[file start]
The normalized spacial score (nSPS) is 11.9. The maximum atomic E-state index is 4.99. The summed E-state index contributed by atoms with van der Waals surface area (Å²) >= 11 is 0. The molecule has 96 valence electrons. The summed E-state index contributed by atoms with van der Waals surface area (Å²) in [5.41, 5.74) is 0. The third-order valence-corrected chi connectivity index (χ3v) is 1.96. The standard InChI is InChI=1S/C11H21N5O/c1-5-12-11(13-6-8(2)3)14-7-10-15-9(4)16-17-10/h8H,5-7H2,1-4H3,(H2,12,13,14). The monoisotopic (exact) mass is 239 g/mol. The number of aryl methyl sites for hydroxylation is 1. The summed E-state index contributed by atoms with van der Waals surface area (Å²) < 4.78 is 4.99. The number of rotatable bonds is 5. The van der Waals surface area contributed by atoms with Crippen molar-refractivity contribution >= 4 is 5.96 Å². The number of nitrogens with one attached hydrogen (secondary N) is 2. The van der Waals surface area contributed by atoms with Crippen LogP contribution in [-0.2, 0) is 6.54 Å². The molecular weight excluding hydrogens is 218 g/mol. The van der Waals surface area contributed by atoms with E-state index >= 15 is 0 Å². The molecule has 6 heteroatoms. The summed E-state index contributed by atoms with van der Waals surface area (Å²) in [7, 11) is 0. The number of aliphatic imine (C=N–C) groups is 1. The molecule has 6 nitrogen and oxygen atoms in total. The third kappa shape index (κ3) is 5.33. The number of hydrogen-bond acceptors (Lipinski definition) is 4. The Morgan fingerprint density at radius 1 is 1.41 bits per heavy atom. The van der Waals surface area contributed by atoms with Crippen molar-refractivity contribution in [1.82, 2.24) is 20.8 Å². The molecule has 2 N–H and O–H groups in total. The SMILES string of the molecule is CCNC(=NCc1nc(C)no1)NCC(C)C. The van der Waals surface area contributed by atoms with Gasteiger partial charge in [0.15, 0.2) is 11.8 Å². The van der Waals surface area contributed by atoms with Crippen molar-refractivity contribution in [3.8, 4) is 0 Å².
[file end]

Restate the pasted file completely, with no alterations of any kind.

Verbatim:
The normalized spacial score (nSPS) is 11.9. The maximum atomic E-state index is 4.99. The summed E-state index contributed by atoms with van der Waals surface area (Å²) >= 11 is 0. The molecule has 96 valence electrons. The summed E-state index contributed by atoms with van der Waals surface area (Å²) in [5.41, 5.74) is 0. The third-order valence-corrected chi connectivity index (χ3v) is 1.96. The standard InChI is InChI=1S/C11H21N5O/c1-5-12-11(13-6-8(2)3)14-7-10-15-9(4)16-17-10/h8H,5-7H2,1-4H3,(H2,12,13,14). The monoisotopic (exact) mass is 239 g/mol. The number of aryl methyl sites for hydroxylation is 1. The summed E-state index contributed by atoms with van der Waals surface area (Å²) < 4.78 is 4.99. The number of rotatable bonds is 5. The van der Waals surface area contributed by atoms with Crippen molar-refractivity contribution >= 4 is 5.96 Å². The number of nitrogens with one attached hydrogen (secondary N) is 2. The van der Waals surface area contributed by atoms with Crippen LogP contribution in [-0.2, 0) is 6.54 Å². The molecular weight excluding hydrogens is 218 g/mol. The van der Waals surface area contributed by atoms with E-state index >= 15 is 0 Å². The molecule has 6 heteroatoms. The summed E-state index contributed by atoms with van der Waals surface area (Å²) in [7, 11) is 0. The number of aliphatic imine (C=N–C) groups is 1. The molecule has 6 nitrogen and oxygen atoms in total. The third kappa shape index (κ3) is 5.33. The number of hydrogen-bond acceptors (Lipinski definition) is 4. The Morgan fingerprint density at radius 1 is 1.41 bits per heavy atom. The van der Waals surface area contributed by atoms with Crippen molar-refractivity contribution in [1.82, 2.24) is 20.8 Å². The molecule has 2 N–H and O–H groups in total. The SMILES string of the molecule is CCNC(=NCc1nc(C)no1)NCC(C)C. The van der Waals surface area contributed by atoms with Gasteiger partial charge in [0.15, 0.2) is 11.8 Å². The van der Waals surface area contributed by atoms with Crippen molar-refractivity contribution in [3.8, 4) is 0 Å².